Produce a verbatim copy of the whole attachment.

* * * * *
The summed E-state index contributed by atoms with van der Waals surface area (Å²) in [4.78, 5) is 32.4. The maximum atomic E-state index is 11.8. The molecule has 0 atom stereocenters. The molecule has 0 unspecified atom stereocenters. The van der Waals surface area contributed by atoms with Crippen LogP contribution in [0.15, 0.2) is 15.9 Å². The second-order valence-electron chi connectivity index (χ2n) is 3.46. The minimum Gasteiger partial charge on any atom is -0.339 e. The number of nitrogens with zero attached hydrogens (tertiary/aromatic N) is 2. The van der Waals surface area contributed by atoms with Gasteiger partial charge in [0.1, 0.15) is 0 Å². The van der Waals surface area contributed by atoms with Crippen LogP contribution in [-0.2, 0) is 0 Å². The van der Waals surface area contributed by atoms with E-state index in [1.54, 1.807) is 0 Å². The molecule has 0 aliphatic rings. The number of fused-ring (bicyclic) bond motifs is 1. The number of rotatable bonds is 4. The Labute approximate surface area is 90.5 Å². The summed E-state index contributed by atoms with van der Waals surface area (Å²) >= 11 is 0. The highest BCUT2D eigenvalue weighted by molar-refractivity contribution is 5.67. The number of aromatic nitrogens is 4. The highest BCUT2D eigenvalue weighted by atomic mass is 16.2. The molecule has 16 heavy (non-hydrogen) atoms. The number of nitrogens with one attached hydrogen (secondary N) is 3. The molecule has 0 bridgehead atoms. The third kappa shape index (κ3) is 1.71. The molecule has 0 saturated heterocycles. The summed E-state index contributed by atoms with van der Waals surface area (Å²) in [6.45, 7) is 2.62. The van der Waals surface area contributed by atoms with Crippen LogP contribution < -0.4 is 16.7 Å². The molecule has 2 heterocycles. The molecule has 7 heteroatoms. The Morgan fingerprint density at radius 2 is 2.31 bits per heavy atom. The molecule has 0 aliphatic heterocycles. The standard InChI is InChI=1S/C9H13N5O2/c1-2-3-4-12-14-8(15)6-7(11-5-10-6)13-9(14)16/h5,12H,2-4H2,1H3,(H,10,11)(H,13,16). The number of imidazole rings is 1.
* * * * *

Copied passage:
The summed E-state index contributed by atoms with van der Waals surface area (Å²) in [4.78, 5) is 32.4. The maximum atomic E-state index is 11.8. The molecule has 0 atom stereocenters. The molecule has 0 unspecified atom stereocenters. The van der Waals surface area contributed by atoms with Crippen LogP contribution in [0.15, 0.2) is 15.9 Å². The second-order valence-electron chi connectivity index (χ2n) is 3.46. The minimum Gasteiger partial charge on any atom is -0.339 e. The number of nitrogens with zero attached hydrogens (tertiary/aromatic N) is 2. The van der Waals surface area contributed by atoms with Gasteiger partial charge in [0.1, 0.15) is 0 Å². The van der Waals surface area contributed by atoms with Crippen LogP contribution in [-0.2, 0) is 0 Å². The van der Waals surface area contributed by atoms with E-state index in [1.54, 1.807) is 0 Å². The molecule has 0 aliphatic rings. The number of fused-ring (bicyclic) bond motifs is 1. The number of rotatable bonds is 4. The Labute approximate surface area is 90.5 Å². The summed E-state index contributed by atoms with van der Waals surface area (Å²) >= 11 is 0. The highest BCUT2D eigenvalue weighted by molar-refractivity contribution is 5.67. The number of aromatic nitrogens is 4. The highest BCUT2D eigenvalue weighted by atomic mass is 16.2. The molecule has 16 heavy (non-hydrogen) atoms. The number of nitrogens with one attached hydrogen (secondary N) is 3. The molecule has 0 bridgehead atoms. The third kappa shape index (κ3) is 1.71. The molecule has 0 saturated heterocycles. The summed E-state index contributed by atoms with van der Waals surface area (Å²) in [6.45, 7) is 2.62. The van der Waals surface area contributed by atoms with Crippen LogP contribution < -0.4 is 16.7 Å². The molecule has 2 heterocycles. The molecule has 7 heteroatoms. The Morgan fingerprint density at radius 2 is 2.31 bits per heavy atom. The molecule has 0 aliphatic heterocycles. The standard InChI is InChI=1S/C9H13N5O2/c1-2-3-4-12-14-8(15)6-7(11-5-10-6)13-9(14)16/h5,12H,2-4H2,1H3,(H,10,11)(H,13,16). The number of imidazole rings is 1.